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Investors in new EGO system marketing cheaper homes

Published:Friday | March 30, 2012 | 12:00 AM
Leighton Thomas, managing director of Affordable Home Concepts.
Outside view of a model unit designed by Affordable Home Concepts using its new EGO system. - Contributed
Inside view of a model unit designed by Affordable Home Concepts using its new EGO system.

Avia Collinder, Business Writer

Leighton Thomas, managing director of Affordable Home Concepts Jamaica Limited (AHC), said he and his partners spent two years chasing after approval for a new building solution - the EGO Building System - from the Bureau of Standards Jamaica (BSJ).

The breakthrough came in December.

"BSJ testing involved water resistance, termite resistance and, most of all, fire resistance," said Thomas.

This was confirmed by BSJ spokesman Ellis Laing who said the tests met the requirements of the Jamaica National Building Code.

The EGO system uses Plycem cement board that cuts the price of the conventional block and steel house of similar size by 30-35 per cent and can be erected in a quarter of the time, the company said. Its calculations do not include land.

If the client already owns land on which to build, the house can be erected in six to eight weeks, Thomas said. It is also up to the client to ensure that sewer, water connections and other infrastructure are in place, or otherwise seek them from the responsible agencies, he said.

The Plycem cement board used by AHC is not new technology to Jamaica. It is manufactured in Costa Rica and distributed locally by CESCO Limited of Kingston, and is already in use as a substitute for block and steel. Plycem has been used for additions to the Norman Manley International Airport, the Northern Caribbean University in Mandeville, the University College of the Caribbean, and as well as some of the new Spanish hotels and the Richmond residential development in St Ann.

"The material is environmentally friendly and is indeed a green product," Thomas said.

Affordable Home Concepts is now marketing predesigned structures, which it will erect for clients. Consultant on the structural engineering was Peter Jarvis and Associates, said Thomas.

AHC will design floor plans and build a 700-square-foot, full turnkey two-bedroom home with living room, kitchen and dining rooms, for J$3.5 million; three-bedroom units at J$4.5 million, studios of approximately 350 square feet start at J$1.9 million; and one-bedrooms go for J$2. 5 million, said Thomas.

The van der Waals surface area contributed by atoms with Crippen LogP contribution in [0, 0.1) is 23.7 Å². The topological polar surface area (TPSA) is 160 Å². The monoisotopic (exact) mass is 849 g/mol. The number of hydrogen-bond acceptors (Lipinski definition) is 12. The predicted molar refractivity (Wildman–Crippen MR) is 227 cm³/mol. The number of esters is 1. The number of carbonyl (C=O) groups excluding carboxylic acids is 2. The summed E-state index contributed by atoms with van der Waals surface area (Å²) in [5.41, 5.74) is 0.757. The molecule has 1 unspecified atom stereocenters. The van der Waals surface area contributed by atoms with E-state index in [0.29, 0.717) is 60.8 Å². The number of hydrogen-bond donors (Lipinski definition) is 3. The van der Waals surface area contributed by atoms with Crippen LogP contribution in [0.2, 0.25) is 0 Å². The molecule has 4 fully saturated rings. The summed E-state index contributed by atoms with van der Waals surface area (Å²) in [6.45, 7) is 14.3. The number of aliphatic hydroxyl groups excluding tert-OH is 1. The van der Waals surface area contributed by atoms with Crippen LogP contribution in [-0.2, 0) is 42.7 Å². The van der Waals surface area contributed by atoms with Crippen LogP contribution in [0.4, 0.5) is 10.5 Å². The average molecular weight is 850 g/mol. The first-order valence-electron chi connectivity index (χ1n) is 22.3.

The roofing is aluminium sheeting, he said. The two-bedroom is designed with nine windows and the ceiling is 12 feet at its highest point.

The design concept was said to be developed by one of the directors of the company. Floor plans are not sold separately.

"On average, the construction cost ranges from J$4,500 to J$4,800 per square foot," said Thomas. "The foundation is of concrete and steel, and then we mount a steel structure on the inside, with walls then padded by fibre cement board."

Thomas' partners in Kingston-based AHC include Easton McKinley of Tropical Metals, whose company constructs metal products; and Lincoln Case, who is the AHC's chief technical director.

Each of the three men own one-third of AHC.

Thomas said the trio spent J$25 million bringing EGO to market, and plans to invest at least another J$200 million. The partners expect to recoup their investment by the end of this year, based on the number of build-on-own-land projects they currently have in the pipeline, the AHC head said.

"Sales have been done for St Thomas, Manchester, Clarendon and as far away as in Negril; we have done one unit in Cave, Westmoreland. For these units, we have plans awaiting approval from the parish councils which process usually takes between 30 to 90 days," said Thomas.

The company is forecasting turnover of a minimum J$250 million expected for 2012.

"We have been pushing BOL solutions and we have also been in dialogue with NHT, re the construction of schemes. We are also talking to small developers. At minimum, we are looking at an additional investment of J$200 million for 2012 and, if larger projects pan out, it will rise to between J$400 million and J$500 million."

AHC's clients are required to provide the land on which to build, and pay the majority of the cost of the unit upfront.

AHC says it taps internal resources and bridge financing to cover the remainder of the construction cost.

"Ninety eight per cent of the people we are talking to are NHT contributors and have approached the NHT for financing," Thomas said.

Affordable Home currently employs six individuals, but Thomas said this will rise to between 32 and 40 people once construction begins as eight workers are needed for the completion of each project, as well as electricians, tilers, masons and other subcontractors. The company has at least six projects pending, he said.